On July 3, the Egyptian military forcefully removed the first democratically elected civilian president in Egypt. Mohammed Morsi was removed after a protracted demonstration against his regime by millions of frustrated Egyptians. The Defense Minister, General Abdul Fattah Al-Sisi had warned Morsi of the impending action if he does not find a timely and satisfactory solution to the differences with his opponents. Morsi and the Muslim Brotherhood rode to power on the back of a popular revolution that overthrew Egypt's long time tyrant, Hosni Mubarak.
Since Morsi and the brotherhood came to power under the Freedom and Justice Party platform, tensions have increased in Egyptian society. There has been increased strife between Christians and Muslims. Christians are terrified and are emigrating in large numbers to the United States and Europe. The plan of the Brotherhood was to drive all Christians out of Egypt as happened in Iraq after Saddam Hussein's overthrow. The economy was in a free fall because foreign investors were scarred to invest and wealthy Arab nations like Saudi Arabia, Kuwait and The United Arab Emirates with held their financial assistance to Egypt. Tourists stayed away because of insecurity and uncertainty. Unemployment was skyrocketing and prices of basic commodities were getting beyond the reach of the average citizen.
Moreover, Morsi was issuing bizarre decrees and gradually concentrating power in his hands, setting the stage for another dictatorship. Nobody knew how governmental decisions were made and transparency was thrown out of the window. The founder of the Muslim Brotherhood, Hassan Al Banna had articulated a one party theocracy for Egypt, millions of Egyptians were beginning to believe that Morsi and the Brotherhood were slowly dragging them towards Theocratic State. Egypt is an Islamic nation, but Egyptians do not want an Islamic or a theocratic state. In addition, Morsi was trying to drag Egypt into the Syrian quagmire, and the army was very nervous about that. Hence the stage for confrontation was set.
After all is said and done, strategic errors made by Morsi and the Brotherhood led to their down fall. First, as a civilian, Morsi should have avoided an early confrontation with the leadership of the army. The manner in which he removed Marshall Tantawi and the military leadership that handed over power to him did not sit well with the army. He should have left Tantawi as Minister of defense until he consolidates power. This is a consequence of inexperience and proved costly. Secondly, he promised to appoint a Christian as a Vice President but reneged on that promise. That alienated the Christian population and deepened the mistrust between Christians and Muslims. Third, the moderate Gulf states led by Saudi Arabia and Kuwait were not comfortable with a radical Brotherhood regime in Egypt and saw it as a threat to their own governments. Their reaction was to with hold economic assistance to Egypt, thereby exacerbating economic difficulties. Fourth, Morsi and the Brotherhood became too comfortable and failed to take a lesson from the past.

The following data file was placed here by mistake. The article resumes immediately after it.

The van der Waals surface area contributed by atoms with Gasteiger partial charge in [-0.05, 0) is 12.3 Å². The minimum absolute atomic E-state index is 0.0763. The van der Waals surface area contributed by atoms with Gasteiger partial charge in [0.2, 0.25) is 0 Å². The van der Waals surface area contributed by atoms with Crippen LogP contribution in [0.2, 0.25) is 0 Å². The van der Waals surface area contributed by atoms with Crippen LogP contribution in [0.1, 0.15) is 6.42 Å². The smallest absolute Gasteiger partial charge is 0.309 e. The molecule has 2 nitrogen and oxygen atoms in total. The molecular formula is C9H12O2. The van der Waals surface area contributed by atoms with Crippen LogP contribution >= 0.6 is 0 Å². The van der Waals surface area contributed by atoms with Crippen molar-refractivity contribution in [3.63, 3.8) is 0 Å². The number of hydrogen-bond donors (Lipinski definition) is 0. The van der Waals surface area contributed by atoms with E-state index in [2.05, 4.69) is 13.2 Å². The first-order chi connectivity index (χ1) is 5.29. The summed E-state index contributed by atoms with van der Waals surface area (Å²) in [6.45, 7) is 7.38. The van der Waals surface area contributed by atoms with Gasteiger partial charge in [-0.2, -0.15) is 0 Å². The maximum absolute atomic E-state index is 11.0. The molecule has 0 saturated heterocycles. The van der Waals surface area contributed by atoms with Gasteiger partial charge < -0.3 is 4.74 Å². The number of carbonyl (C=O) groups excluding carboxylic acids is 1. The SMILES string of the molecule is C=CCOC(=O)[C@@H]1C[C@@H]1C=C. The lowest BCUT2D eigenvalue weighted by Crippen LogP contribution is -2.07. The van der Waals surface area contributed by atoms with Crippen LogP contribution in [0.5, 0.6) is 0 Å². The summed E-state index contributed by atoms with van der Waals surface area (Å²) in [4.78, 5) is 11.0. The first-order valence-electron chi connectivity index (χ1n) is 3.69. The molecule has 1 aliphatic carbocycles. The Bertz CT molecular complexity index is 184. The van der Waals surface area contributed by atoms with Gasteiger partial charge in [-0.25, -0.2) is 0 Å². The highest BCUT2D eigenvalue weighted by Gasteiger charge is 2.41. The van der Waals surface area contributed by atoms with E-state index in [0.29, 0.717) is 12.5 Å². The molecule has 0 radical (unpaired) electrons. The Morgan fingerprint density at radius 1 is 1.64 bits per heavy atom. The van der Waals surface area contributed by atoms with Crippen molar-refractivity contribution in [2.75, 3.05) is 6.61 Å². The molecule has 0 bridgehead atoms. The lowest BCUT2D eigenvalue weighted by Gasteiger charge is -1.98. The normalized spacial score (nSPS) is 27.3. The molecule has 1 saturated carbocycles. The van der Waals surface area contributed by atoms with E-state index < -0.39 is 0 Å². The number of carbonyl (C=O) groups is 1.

In the 1940's, the British prevented the founder of the Brotherhood Hassan AL Banna from taking a seat in parliament after he was elected, and in the 1990's the Algerian army prevented an Islamic party from taking power after it won an election. This action led to a brutal civil war. Fifth, Morsi failed to learn that no far reaching social and political transformation can take place in a any country with the old order still in place. The army is always a representative of the old order. You cannot build a new order on the back of the old order. The old order must be swept away. Allende in Chile and Mossadegh in Iran made the same mistakes and paid the price. Khomeini and the Mullahs in Iran learnt that lesson and are still in power.
Now that the deed has been done, what is next for Egypt?. The army has been careful to project its action as a “corrective action” backed by popular will, not a classic coup. It has quickly assembled a civilian caretaker government under the Presidency of Adly Mansour, a Mubarak era judge. In order to assure Egypt's friends in the United States and Europe, Mansour has appointed Mohammed el Baradei, former Chief of the Atomic Energy Commission as Vice President for foreign affairs. The Egyptian army receives about $1.5 billion from the United States annually and will lose this assistance if Washington sees the military action as a coup.
However, the United States and other European nations are quietly sympathetic to the Egyptian army. The United States is going ahead to supply Egypt with the f-16 jets that were in the pipeline before Morsi's overthrow. Moreover, since Morsi's fall, Saudi Arabia, Kuwait and the United Arab Emirates have pledged a sum of $12.1 billion dollars to the new regime. This is the money they with held from the Brotherhood regime.
The dust has not yet settled in Egypt. The possibility of civil war in Egypt is real. Brotherhood inspired Muslims are accusing Christians of being behind the overthrow of a Muslim ruler, and are instigating attacks on Christians. Unlike before, Christians have vowed to fight back. The Brotherhood have refused to join the Mansour caretaker government and may likely go underground and start a violent confrontation with the army. They are well organized and well armed. They have turned violent before under Nasser, Sadat and Mubarak and could do it again.
However, one thing is clear-majority of Egyptians are proud to belong to an Islamic nation but do not want a theocratic state. And the Christian minority are glad that attempts by the Brotherhood to Iraqinize them have been prematurely aborted by the army.
*Dr. Leonard Madu is President of the African Caribbean Institute and African Chamber of Commerce. He is also a Fox TV foreign affairs analyst and writes from Nashville, TN.